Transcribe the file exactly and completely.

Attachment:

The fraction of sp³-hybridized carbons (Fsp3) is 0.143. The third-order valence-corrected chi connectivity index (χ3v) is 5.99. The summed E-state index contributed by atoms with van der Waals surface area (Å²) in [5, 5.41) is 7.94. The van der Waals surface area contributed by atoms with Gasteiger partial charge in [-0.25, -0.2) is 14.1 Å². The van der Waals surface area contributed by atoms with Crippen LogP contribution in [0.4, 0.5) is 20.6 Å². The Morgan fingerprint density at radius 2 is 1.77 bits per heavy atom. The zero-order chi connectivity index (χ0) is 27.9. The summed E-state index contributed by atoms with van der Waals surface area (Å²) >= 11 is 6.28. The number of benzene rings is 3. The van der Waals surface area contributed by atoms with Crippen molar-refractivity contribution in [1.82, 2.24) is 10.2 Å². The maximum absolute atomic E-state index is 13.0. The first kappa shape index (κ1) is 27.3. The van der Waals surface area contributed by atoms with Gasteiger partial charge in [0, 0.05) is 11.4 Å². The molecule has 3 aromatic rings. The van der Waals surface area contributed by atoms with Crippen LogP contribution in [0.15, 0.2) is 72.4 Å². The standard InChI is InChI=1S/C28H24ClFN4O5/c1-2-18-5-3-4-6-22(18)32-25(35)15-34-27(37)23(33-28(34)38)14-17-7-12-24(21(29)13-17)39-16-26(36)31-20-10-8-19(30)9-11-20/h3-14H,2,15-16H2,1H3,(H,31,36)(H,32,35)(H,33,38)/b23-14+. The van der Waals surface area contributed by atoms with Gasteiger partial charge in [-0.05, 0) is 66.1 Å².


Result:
The fraction of sp³-hybridized carbons (Fsp3) is 0.143. The third-order valence-corrected chi connectivity index (χ3v) is 5.99. The summed E-state index contributed by atoms with van der Waals surface area (Å²) in [5, 5.41) is 7.94. The van der Waals surface area contributed by atoms with Gasteiger partial charge in [-0.25, -0.2) is 14.1 Å². The van der Waals surface area contributed by atoms with Crippen LogP contribution in [0.4, 0.5) is 20.6 Å². The Morgan fingerprint density at radius 2 is 1.77 bits per heavy atom. The zero-order chi connectivity index (χ0) is 27.9. The summed E-state index contributed by atoms with van der Waals surface area (Å²) >= 11 is 6.28. The number of benzene rings is 3. The van der Waals surface area contributed by atoms with Crippen molar-refractivity contribution in [1.82, 2.24) is 10.2 Å². The maximum absolute atomic E-state index is 13.0. The first kappa shape index (κ1) is 27.3. The van der Waals surface area contributed by atoms with Gasteiger partial charge in [0, 0.05) is 11.4 Å². The molecule has 3 aromatic rings. The van der Waals surface area contributed by atoms with Crippen LogP contribution in [0.15, 0.2) is 72.4 Å². The standard InChI is InChI=1S/C28H24ClFN4O5/c1-2-18-5-3-4-6-22(18)32-25(35)15-34-27(37)23(33-28(34)38)14-17-7-12-24(21(29)13-17)39-16-26(36)31-20-10-8-19(30)9-11-20/h3-14H,2,15-16H2,1H3,(H,31,36)(H,32,35)(H,33,38)/b23-14+. The van der Waals surface area contributed by atoms with Gasteiger partial charge in [-0.05, 0) is 66.1 Å².